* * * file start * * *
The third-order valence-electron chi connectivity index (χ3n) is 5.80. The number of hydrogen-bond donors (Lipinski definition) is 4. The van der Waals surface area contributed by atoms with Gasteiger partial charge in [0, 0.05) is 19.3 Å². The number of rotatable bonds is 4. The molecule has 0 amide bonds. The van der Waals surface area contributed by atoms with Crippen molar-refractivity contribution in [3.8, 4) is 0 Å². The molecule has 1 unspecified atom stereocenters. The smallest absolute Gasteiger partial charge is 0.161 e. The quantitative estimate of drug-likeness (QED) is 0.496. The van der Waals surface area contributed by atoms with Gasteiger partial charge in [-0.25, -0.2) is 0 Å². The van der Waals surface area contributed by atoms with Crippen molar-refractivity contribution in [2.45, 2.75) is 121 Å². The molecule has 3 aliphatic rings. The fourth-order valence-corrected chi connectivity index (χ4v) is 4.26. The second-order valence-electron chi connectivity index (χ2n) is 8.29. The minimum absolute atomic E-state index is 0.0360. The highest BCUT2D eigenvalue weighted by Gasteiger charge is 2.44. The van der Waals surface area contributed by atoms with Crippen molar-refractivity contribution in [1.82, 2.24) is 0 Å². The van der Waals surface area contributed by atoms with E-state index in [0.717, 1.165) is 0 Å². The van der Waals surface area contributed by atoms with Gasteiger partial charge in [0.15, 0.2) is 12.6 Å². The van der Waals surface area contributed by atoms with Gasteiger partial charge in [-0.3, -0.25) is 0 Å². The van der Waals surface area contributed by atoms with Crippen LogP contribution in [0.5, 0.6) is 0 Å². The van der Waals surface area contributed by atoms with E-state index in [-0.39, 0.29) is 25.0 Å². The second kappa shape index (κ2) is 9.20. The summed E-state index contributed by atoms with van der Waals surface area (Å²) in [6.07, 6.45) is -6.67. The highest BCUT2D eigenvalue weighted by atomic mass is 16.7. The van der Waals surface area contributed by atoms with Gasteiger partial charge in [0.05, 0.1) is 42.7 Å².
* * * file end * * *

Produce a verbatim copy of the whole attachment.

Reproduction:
The third-order valence-electron chi connectivity index (χ3n) is 5.80. The number of hydrogen-bond donors (Lipinski definition) is 4. The van der Waals surface area contributed by atoms with Gasteiger partial charge in [0, 0.05) is 19.3 Å². The number of rotatable bonds is 4. The molecule has 0 amide bonds. The van der Waals surface area contributed by atoms with Crippen molar-refractivity contribution in [3.8, 4) is 0 Å². The molecule has 1 unspecified atom stereocenters. The smallest absolute Gasteiger partial charge is 0.161 e. The quantitative estimate of drug-likeness (QED) is 0.496. The van der Waals surface area contributed by atoms with Gasteiger partial charge in [-0.25, -0.2) is 0 Å². The van der Waals surface area contributed by atoms with Crippen molar-refractivity contribution in [2.45, 2.75) is 121 Å². The molecule has 3 aliphatic rings. The fourth-order valence-corrected chi connectivity index (χ4v) is 4.26. The second-order valence-electron chi connectivity index (χ2n) is 8.29. The minimum absolute atomic E-state index is 0.0360. The highest BCUT2D eigenvalue weighted by Gasteiger charge is 2.44. The van der Waals surface area contributed by atoms with Crippen molar-refractivity contribution in [1.82, 2.24) is 0 Å². The van der Waals surface area contributed by atoms with E-state index in [0.717, 1.165) is 0 Å². The van der Waals surface area contributed by atoms with Gasteiger partial charge in [0.15, 0.2) is 12.6 Å². The van der Waals surface area contributed by atoms with Gasteiger partial charge in [-0.3, -0.25) is 0 Å². The van der Waals surface area contributed by atoms with Crippen LogP contribution in [0.5, 0.6) is 0 Å². The van der Waals surface area contributed by atoms with E-state index in [-0.39, 0.29) is 25.0 Å². The second kappa shape index (κ2) is 9.20. The summed E-state index contributed by atoms with van der Waals surface area (Å²) in [6.07, 6.45) is -6.67. The highest BCUT2D eigenvalue weighted by atomic mass is 16.7. The van der Waals surface area contributed by atoms with Gasteiger partial charge in [0.05, 0.1) is 42.7 Å².